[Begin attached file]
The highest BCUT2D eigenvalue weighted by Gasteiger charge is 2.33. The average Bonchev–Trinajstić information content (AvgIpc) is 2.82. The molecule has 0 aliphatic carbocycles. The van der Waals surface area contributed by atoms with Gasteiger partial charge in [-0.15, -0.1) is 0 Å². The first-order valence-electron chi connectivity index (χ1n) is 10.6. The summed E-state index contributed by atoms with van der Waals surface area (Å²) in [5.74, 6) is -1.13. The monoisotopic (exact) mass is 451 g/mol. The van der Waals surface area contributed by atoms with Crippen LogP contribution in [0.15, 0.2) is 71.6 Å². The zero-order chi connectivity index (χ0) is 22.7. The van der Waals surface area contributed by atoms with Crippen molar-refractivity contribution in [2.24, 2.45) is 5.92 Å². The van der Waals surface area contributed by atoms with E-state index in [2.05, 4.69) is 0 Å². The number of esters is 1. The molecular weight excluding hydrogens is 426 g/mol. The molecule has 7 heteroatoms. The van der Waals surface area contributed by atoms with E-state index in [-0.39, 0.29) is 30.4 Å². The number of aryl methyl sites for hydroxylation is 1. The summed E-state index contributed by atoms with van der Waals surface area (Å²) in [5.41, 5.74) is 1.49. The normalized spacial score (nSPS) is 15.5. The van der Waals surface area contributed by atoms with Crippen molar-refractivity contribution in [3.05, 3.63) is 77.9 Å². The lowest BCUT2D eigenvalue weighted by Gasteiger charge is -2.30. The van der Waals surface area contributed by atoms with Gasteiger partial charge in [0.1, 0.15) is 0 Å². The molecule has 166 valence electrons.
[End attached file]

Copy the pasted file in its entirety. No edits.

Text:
The highest BCUT2D eigenvalue weighted by Gasteiger charge is 2.33. The average Bonchev–Trinajstić information content (AvgIpc) is 2.82. The molecule has 0 aliphatic carbocycles. The van der Waals surface area contributed by atoms with Gasteiger partial charge in [-0.15, -0.1) is 0 Å². The first-order valence-electron chi connectivity index (χ1n) is 10.6. The summed E-state index contributed by atoms with van der Waals surface area (Å²) in [5.74, 6) is -1.13. The monoisotopic (exact) mass is 451 g/mol. The van der Waals surface area contributed by atoms with Crippen LogP contribution in [0.15, 0.2) is 71.6 Å². The zero-order chi connectivity index (χ0) is 22.7. The van der Waals surface area contributed by atoms with Crippen molar-refractivity contribution in [2.24, 2.45) is 5.92 Å². The van der Waals surface area contributed by atoms with E-state index in [2.05, 4.69) is 0 Å². The number of esters is 1. The molecular weight excluding hydrogens is 426 g/mol. The molecule has 7 heteroatoms. The van der Waals surface area contributed by atoms with E-state index in [-0.39, 0.29) is 30.4 Å². The number of aryl methyl sites for hydroxylation is 1. The summed E-state index contributed by atoms with van der Waals surface area (Å²) in [5.41, 5.74) is 1.49. The normalized spacial score (nSPS) is 15.5. The van der Waals surface area contributed by atoms with Crippen molar-refractivity contribution in [3.05, 3.63) is 77.9 Å². The lowest BCUT2D eigenvalue weighted by Gasteiger charge is -2.30. The van der Waals surface area contributed by atoms with Gasteiger partial charge in [0.1, 0.15) is 0 Å². The molecule has 166 valence electrons.